"In the fall of 2000, Sam Williams, author of "Free as in
Freedom," sent me an e-mail asking me if he could discuss an
ethical question about Richard Stallman. I had to smile. I didn't
know Williams personally, other than as a journalistic colleague
who covered the free-software/open-source software beat, but I
could easily imagine what the trouble was. Stallman was being
prickly, and a prickly Stallman is no fun.
"Williams was in a jam. He had completed some preliminary work
on a book about Stallman, including two lengthy in-person
interviews. But the publisher of the book was balking at some of
Stallman's requirements. Stallman wanted the book to be freely
reproducible, just like the software that Stallman fights for with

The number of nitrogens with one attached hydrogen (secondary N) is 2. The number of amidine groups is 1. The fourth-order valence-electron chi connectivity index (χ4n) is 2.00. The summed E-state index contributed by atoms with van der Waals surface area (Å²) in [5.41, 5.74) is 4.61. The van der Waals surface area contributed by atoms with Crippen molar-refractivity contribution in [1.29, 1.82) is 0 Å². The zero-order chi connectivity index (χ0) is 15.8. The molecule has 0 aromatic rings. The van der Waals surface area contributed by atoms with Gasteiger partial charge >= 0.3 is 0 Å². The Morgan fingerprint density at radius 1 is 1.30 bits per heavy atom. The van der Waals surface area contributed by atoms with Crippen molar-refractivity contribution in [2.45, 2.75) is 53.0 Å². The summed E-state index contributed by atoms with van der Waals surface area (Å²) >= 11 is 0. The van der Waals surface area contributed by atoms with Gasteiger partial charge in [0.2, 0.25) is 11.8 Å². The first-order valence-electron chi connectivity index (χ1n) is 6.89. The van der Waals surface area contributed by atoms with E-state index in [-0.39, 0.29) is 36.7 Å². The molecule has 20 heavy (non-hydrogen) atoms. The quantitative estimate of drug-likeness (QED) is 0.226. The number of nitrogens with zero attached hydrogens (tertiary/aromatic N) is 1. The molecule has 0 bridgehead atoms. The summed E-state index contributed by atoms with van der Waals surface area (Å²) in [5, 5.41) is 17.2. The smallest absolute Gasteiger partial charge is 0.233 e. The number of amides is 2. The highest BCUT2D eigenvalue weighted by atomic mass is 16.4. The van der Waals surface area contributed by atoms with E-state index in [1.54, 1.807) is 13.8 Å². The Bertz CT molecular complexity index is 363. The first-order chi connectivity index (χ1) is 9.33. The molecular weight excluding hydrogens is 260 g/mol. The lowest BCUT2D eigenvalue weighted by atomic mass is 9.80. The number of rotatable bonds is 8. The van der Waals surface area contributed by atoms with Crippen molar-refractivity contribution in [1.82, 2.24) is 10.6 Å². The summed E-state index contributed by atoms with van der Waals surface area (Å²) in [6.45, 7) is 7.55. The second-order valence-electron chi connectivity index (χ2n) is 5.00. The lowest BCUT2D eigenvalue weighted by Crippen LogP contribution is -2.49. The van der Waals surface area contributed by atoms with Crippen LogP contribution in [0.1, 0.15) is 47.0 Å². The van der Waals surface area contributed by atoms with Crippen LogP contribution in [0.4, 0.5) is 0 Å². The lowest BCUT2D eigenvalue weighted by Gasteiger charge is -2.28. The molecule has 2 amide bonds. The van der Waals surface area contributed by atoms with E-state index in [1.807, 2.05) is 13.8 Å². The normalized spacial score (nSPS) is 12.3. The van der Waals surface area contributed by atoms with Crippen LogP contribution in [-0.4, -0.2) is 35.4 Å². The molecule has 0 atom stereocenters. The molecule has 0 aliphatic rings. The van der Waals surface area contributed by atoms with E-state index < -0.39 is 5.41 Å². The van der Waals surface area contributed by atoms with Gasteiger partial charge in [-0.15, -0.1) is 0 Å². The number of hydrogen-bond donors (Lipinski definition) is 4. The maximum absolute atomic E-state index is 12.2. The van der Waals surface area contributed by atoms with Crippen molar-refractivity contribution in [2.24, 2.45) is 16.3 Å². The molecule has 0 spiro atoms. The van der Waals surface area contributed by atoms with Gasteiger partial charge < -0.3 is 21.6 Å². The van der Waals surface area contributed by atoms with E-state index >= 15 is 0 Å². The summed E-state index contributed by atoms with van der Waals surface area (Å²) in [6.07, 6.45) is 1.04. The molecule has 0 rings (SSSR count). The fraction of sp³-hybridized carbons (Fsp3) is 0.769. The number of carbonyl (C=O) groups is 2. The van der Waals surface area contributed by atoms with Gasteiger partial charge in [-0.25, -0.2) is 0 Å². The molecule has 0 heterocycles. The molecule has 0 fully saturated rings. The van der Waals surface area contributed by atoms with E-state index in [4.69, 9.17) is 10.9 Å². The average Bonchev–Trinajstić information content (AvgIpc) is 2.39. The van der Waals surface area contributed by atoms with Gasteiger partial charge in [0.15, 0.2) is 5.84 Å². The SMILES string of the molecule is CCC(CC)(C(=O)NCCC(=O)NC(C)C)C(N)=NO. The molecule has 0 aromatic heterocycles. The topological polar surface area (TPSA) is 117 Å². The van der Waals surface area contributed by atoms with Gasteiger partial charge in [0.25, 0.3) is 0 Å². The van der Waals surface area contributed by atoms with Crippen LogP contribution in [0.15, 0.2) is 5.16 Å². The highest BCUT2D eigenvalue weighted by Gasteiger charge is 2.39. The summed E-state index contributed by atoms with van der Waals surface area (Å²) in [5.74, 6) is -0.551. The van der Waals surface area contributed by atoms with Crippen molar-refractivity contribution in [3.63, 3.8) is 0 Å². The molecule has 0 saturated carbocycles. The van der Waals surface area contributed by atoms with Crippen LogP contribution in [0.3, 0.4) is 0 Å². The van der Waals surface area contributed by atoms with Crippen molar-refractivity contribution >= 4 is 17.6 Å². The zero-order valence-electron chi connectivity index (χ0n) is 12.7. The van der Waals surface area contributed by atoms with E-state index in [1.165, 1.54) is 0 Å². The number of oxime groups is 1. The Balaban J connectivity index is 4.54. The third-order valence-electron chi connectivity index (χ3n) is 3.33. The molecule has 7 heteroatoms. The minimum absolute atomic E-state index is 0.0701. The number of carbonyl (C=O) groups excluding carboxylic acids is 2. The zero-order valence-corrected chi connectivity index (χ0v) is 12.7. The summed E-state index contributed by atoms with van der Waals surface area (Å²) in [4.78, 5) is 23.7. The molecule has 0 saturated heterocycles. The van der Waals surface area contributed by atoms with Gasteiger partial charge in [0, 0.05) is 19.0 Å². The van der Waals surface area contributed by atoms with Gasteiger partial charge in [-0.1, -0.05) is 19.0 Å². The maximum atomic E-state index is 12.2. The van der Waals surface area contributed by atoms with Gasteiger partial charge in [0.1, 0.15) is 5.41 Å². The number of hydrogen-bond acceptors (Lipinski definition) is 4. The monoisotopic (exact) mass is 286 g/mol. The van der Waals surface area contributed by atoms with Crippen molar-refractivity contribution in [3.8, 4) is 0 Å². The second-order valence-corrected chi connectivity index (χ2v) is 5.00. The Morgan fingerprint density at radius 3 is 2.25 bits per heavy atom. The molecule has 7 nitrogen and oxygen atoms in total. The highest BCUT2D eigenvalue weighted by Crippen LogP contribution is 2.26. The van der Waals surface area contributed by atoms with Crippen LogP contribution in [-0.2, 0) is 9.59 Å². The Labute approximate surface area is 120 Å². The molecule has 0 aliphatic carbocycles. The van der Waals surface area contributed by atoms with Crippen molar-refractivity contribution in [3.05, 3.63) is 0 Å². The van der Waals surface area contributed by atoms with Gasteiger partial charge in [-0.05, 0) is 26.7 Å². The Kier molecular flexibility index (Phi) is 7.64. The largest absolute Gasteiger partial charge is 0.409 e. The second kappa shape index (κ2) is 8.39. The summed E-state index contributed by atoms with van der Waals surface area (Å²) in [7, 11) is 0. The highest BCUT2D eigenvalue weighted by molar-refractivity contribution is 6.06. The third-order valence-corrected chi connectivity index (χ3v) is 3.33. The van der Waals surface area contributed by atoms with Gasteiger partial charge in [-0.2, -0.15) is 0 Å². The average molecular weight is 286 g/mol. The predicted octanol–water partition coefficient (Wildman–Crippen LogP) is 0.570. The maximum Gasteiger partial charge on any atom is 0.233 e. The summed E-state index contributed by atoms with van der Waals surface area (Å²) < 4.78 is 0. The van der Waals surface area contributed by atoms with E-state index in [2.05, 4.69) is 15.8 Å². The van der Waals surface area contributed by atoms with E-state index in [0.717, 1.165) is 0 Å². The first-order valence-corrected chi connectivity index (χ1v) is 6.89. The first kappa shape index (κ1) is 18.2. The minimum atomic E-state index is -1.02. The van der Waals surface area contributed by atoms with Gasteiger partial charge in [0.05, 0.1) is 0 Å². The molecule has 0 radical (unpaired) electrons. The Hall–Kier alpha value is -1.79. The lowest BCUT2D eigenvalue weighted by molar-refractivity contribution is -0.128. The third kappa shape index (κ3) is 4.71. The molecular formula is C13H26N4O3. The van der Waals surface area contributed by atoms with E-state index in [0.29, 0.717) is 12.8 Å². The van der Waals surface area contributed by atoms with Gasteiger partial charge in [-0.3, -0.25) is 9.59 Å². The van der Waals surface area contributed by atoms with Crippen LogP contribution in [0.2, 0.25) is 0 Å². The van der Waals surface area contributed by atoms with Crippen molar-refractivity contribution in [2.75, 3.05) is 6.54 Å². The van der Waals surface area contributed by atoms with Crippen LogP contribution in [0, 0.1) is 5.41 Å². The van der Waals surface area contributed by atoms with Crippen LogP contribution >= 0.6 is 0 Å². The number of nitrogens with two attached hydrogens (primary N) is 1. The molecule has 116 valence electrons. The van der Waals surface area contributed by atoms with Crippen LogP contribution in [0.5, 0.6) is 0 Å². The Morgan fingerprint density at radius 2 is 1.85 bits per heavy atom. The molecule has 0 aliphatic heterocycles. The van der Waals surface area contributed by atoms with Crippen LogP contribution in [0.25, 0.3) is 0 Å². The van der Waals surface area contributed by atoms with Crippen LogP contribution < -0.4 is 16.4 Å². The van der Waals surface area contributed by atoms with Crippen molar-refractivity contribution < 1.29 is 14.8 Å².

every breath. Stallman was threatening to withdraw his cooperation,
and Williams was unsure whether he could morally use the material
he had already gathered.
"I couldn't give Williams any useful advice, other than to
confirm what he already knew, which is that in the world of
top-notch computer programmers, where stubborness is almost an
entrance requirement, Stallman reigns supreme. He will not bend and
he will not break, and if you want to dash your head against his
rock, you must be willing to accept the brain damage that will
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